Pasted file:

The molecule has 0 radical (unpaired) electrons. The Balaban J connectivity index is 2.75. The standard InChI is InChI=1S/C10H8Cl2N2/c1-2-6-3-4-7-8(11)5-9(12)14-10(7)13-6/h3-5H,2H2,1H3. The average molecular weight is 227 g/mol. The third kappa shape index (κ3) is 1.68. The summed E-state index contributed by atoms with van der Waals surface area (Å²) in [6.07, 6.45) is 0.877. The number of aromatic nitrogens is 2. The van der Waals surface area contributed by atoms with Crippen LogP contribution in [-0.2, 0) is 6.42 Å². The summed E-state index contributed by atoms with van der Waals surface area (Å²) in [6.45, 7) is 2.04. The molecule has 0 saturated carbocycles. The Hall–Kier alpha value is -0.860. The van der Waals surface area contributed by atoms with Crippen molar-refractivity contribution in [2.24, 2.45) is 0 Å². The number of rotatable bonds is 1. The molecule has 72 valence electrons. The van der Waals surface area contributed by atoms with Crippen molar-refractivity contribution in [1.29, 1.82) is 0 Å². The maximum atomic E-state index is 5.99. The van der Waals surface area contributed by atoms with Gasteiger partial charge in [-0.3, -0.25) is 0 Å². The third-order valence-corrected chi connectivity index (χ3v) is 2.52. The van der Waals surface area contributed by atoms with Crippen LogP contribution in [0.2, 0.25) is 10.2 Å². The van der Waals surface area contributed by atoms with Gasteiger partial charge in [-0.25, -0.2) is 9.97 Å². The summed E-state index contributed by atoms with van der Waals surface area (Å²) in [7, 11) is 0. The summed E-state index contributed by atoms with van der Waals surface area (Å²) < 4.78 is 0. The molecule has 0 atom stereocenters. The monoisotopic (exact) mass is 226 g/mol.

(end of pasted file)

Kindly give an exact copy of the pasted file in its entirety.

The molecule has 0 radical (unpaired) electrons. The Balaban J connectivity index is 2.75. The standard InChI is InChI=1S/C10H8Cl2N2/c1-2-6-3-4-7-8(11)5-9(12)14-10(7)13-6/h3-5H,2H2,1H3. The average molecular weight is 227 g/mol. The third kappa shape index (κ3) is 1.68. The summed E-state index contributed by atoms with van der Waals surface area (Å²) in [6.07, 6.45) is 0.877. The number of aromatic nitrogens is 2. The van der Waals surface area contributed by atoms with Crippen LogP contribution in [-0.2, 0) is 6.42 Å². The summed E-state index contributed by atoms with van der Waals surface area (Å²) in [6.45, 7) is 2.04. The molecule has 0 saturated carbocycles. The Hall–Kier alpha value is -0.860. The van der Waals surface area contributed by atoms with Crippen molar-refractivity contribution in [2.24, 2.45) is 0 Å². The number of rotatable bonds is 1. The molecule has 72 valence electrons. The van der Waals surface area contributed by atoms with Crippen molar-refractivity contribution in [1.29, 1.82) is 0 Å². The maximum atomic E-state index is 5.99. The van der Waals surface area contributed by atoms with Gasteiger partial charge in [-0.3, -0.25) is 0 Å². The third-order valence-corrected chi connectivity index (χ3v) is 2.52. The van der Waals surface area contributed by atoms with Crippen LogP contribution in [0.2, 0.25) is 10.2 Å². The van der Waals surface area contributed by atoms with Gasteiger partial charge in [-0.25, -0.2) is 9.97 Å². The summed E-state index contributed by atoms with van der Waals surface area (Å²) in [7, 11) is 0. The summed E-state index contributed by atoms with van der Waals surface area (Å²) < 4.78 is 0. The molecule has 0 atom stereocenters. The monoisotopic (exact) mass is 226 g/mol.